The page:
Case 2 epilogue: The patient made the transition to BUP/NX easily, taking his initial dose at home. After the first 2 weeks, his dose was increased from 12 mg daily (divided 4 mg TID) to 18 mg because of inadequately controlled pain. His dose was ultimately increased to 24 mg daily, yet he still experienced significant pain that was interfering with his function. The ORC team considered this a failed trial of BUP/NX and offered him the option to taper off BUP/NX with no opioid after versus rotation to lower dose oxycodone. The patient chose the latter option and is now on 10 mg oxycodone QID (60 mg MEDD), noting markedly improved pain control.
Case 3 presentation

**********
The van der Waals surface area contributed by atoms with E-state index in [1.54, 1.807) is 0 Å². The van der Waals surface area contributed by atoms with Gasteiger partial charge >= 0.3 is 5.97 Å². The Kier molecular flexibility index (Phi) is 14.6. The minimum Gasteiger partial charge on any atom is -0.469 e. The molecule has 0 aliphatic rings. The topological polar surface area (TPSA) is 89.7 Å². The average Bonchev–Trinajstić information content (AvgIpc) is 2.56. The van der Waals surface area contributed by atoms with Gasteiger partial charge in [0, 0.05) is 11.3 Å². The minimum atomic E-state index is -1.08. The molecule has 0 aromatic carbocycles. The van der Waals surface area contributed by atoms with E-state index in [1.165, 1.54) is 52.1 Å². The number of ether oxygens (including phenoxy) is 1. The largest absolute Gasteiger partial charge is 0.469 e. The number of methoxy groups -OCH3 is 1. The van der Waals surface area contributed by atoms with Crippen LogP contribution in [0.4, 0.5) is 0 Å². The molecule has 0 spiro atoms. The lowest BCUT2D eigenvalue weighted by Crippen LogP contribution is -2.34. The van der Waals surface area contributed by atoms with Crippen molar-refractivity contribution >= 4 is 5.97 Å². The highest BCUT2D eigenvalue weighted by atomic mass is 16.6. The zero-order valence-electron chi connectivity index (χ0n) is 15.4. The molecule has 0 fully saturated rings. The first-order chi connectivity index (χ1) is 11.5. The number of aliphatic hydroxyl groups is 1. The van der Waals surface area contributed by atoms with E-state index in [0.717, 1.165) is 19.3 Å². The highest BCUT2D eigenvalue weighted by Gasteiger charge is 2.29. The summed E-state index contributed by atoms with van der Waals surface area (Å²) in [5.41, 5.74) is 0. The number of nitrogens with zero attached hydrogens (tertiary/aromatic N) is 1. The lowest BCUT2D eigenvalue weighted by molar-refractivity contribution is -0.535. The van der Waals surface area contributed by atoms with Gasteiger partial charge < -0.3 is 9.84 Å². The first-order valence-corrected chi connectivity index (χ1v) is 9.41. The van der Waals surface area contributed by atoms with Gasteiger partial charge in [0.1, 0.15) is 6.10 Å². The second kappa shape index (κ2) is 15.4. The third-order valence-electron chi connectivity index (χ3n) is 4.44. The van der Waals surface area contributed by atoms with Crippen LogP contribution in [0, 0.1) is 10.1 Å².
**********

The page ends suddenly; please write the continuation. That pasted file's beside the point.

This is a 56-year-old patient with bilateral hip pain due to severe osteoarthritis that significantly interfered with functioning for which the patient was prescribed morphine for several years. Nine months prior to ORC referral, the patient successfully completed a residential treatment program for his long-standing alcohol use disorder while continuing on long-term opioid therapy. Presently, the PCP referred the patient to the ORC after two episodes of running out of opioid prescriptions early (without early refill) and a brief return to alcohol use. In the ORC, we facilitated engagement in outpatient alcohol treatment by making continued opioid therapy contingent upon adherence with follow-up and required frequent ORC visits including breathalyzer tests and urine drug screens. Following another return to drinking, the patient was admitted to an intensive outpatient alcohol use disorder treatment program and was simultaneously tapered off morphine, transitioning to tramadol with adjuvant non-opioid medications including an NSAID, gabapentin, and topical lidocaine. While tramadol, a weak mu-receptor agonist with more prominent serotonin and norepinephrine reuptake inhibition, was still a risky medication in this patient in recovery, it is classified by the DEA as less risky (schedule V compared to oxycodone and morphine’s schedule II designation); plus the patient’s tramadol dose was markedly lower in terms of mg MEDD.